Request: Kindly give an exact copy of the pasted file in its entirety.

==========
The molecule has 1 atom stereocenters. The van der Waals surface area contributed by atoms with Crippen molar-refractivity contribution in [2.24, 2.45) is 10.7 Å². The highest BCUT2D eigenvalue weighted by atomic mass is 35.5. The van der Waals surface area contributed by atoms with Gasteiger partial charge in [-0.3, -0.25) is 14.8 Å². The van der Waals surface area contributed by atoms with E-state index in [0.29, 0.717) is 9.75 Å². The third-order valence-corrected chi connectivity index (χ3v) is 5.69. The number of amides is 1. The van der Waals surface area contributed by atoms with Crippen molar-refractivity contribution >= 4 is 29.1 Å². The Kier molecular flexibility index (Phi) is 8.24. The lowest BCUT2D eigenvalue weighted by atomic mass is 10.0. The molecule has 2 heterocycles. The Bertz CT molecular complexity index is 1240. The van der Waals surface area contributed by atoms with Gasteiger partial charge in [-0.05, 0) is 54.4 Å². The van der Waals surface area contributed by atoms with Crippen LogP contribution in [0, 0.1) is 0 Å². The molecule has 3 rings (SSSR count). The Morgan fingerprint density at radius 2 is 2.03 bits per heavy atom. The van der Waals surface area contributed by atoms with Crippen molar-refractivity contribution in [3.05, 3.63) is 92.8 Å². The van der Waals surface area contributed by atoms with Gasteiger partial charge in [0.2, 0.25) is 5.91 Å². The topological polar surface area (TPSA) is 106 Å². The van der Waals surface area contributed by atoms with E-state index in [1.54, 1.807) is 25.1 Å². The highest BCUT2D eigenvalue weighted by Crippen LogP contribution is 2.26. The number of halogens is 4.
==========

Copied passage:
The molecule has 1 atom stereocenters. The van der Waals surface area contributed by atoms with Crippen molar-refractivity contribution in [2.24, 2.45) is 10.7 Å². The highest BCUT2D eigenvalue weighted by atomic mass is 35.5. The van der Waals surface area contributed by atoms with Gasteiger partial charge in [-0.3, -0.25) is 14.8 Å². The van der Waals surface area contributed by atoms with E-state index in [0.29, 0.717) is 9.75 Å². The third-order valence-corrected chi connectivity index (χ3v) is 5.69. The number of amides is 1. The van der Waals surface area contributed by atoms with Crippen molar-refractivity contribution >= 4 is 29.1 Å². The Kier molecular flexibility index (Phi) is 8.24. The lowest BCUT2D eigenvalue weighted by atomic mass is 10.0. The molecule has 2 heterocycles. The Bertz CT molecular complexity index is 1240. The van der Waals surface area contributed by atoms with Gasteiger partial charge in [-0.05, 0) is 54.4 Å². The van der Waals surface area contributed by atoms with Crippen LogP contribution in [0, 0.1) is 0 Å². The molecule has 3 rings (SSSR count). The Morgan fingerprint density at radius 2 is 2.03 bits per heavy atom. The van der Waals surface area contributed by atoms with Crippen molar-refractivity contribution in [3.05, 3.63) is 92.8 Å². The van der Waals surface area contributed by atoms with Gasteiger partial charge in [0.2, 0.25) is 5.91 Å². The topological polar surface area (TPSA) is 106 Å². The van der Waals surface area contributed by atoms with E-state index in [1.54, 1.807) is 25.1 Å². The highest BCUT2D eigenvalue weighted by Crippen LogP contribution is 2.26. The number of halogens is 4.